Long conversations on the blog? Love them! :)

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  10. Everybody here seems to be on the right page with what to do, but the style just overtakes everything they want to do. Nice review Rissi.

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    1. Hey, Dan. Thanks for reading - and stopping by with a comment. Appreciate both.

      The "chaos" of the staging and parties seems to overshadow the entire story yet upon reflection maybe that's a good thing since it helps "brighten" the despair.

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  11. I concur with many of the above comments. The Great Gatsby, obviously, isn't meant to be seen or read for it's morality. I like the period and I like how Fitzgerald shows that despite the outward appeal, there isn't much meaning in the parties or the excessive drinking or wealth. Gatsby was loaded, but money couldn't buy the one thing he wanted.

    *shrug* I had to study this book for a literature class a few years back, and after reading the book we were subjected to the 1970's book-to-movie adaptation. Needless to say, this one is much closer to the book and much more enjoyable for me, anyway. Glad you gave it a shot, Rissi!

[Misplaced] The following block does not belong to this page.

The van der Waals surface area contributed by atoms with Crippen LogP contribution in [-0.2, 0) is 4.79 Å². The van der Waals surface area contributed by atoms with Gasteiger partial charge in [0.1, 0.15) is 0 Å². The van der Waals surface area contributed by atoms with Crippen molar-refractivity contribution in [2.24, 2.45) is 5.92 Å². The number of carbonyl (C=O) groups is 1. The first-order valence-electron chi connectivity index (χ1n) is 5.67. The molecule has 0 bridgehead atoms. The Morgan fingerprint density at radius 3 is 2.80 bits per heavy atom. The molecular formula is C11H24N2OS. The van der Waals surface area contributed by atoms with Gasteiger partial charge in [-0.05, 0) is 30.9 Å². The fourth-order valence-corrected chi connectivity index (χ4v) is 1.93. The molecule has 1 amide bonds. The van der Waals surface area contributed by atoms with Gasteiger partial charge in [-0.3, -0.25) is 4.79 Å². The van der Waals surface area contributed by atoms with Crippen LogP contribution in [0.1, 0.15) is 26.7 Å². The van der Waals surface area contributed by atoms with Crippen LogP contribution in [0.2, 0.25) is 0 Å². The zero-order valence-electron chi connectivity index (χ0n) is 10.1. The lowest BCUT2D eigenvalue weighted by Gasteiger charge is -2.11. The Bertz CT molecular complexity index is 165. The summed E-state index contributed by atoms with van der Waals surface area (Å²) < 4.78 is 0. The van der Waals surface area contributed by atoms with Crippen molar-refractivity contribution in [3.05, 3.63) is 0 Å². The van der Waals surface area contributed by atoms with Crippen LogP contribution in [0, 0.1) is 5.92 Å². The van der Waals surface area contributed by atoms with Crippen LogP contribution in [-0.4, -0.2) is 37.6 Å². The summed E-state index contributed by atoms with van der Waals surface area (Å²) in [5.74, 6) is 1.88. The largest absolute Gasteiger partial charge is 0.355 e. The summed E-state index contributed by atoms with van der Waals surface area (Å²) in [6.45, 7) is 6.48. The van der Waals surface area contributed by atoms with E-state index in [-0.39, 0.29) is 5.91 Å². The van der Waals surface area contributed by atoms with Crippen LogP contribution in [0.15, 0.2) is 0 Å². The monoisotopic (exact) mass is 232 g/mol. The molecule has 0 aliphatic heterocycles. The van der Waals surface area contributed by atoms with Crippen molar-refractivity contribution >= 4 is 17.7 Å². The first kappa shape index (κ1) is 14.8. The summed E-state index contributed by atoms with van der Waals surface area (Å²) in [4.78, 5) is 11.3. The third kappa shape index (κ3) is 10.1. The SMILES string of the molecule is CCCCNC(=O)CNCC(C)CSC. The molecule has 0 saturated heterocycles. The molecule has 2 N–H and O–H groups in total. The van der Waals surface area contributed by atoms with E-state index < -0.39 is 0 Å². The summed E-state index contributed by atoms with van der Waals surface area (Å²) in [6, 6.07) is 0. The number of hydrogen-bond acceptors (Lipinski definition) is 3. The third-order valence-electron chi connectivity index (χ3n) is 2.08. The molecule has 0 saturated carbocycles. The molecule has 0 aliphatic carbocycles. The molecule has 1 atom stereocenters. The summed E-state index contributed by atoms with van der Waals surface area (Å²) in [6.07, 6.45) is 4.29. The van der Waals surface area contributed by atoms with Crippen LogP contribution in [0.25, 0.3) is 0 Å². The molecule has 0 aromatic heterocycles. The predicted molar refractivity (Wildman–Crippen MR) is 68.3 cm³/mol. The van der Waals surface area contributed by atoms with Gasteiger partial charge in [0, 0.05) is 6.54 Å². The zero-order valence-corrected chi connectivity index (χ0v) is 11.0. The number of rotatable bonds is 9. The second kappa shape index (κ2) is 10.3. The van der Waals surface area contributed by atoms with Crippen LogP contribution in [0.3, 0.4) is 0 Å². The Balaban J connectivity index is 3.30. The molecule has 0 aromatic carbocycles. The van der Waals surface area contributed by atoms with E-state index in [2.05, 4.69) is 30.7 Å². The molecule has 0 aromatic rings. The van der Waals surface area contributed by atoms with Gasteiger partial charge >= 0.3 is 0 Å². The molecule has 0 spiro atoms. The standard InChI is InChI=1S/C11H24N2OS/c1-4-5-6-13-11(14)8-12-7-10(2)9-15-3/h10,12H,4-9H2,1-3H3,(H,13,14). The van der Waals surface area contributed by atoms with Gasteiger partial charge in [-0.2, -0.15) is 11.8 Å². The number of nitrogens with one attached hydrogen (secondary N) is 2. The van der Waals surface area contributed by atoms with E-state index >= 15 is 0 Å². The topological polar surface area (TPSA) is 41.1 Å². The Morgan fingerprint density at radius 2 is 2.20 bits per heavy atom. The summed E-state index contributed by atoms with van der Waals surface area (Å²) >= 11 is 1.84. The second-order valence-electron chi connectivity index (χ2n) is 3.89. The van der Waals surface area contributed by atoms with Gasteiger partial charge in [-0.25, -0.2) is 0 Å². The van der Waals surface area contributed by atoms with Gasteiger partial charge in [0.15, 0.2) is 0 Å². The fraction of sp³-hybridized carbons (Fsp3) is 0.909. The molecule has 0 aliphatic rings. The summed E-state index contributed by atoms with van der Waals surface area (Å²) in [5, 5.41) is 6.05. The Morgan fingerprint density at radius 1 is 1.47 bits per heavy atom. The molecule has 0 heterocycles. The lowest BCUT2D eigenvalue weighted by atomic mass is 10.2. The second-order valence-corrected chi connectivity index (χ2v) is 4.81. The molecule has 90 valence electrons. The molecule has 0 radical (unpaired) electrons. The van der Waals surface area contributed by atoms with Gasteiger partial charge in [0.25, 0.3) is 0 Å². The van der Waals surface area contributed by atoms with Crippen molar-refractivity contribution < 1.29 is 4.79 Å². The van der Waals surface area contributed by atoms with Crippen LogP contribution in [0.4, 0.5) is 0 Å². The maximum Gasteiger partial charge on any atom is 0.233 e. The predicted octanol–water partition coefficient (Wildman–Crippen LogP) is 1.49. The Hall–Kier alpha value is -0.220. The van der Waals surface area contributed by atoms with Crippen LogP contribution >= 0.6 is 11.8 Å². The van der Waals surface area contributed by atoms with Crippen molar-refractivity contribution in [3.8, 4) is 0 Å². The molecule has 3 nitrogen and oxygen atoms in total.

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    1. You are right, Rosie. And I hope that I haven't suggested disagreement.

      ...honestly, I did see that in this movie - that fame, fortune and partying only brought misery. However, what is so miserable about the film/story is that NO ONE learns anything! They all go on with their lives (with exception to Nick who was in a different kind of miserable) albeit still in misery as if nothing happened. I don't truly believe Daisy learned a thing - or felt anything for Gatsby. In turn Gatsby's "love" for Daisy was very unhealthy and she was far from worth it.

      Whew! Those are my thoughts anyway. :)

      Good to know this one was closer to the original - I've heard it's the best version as far as liking characters so... there is that. Plus, I don't regret watching it - even if only for the acting/costuming! It was terrific! :)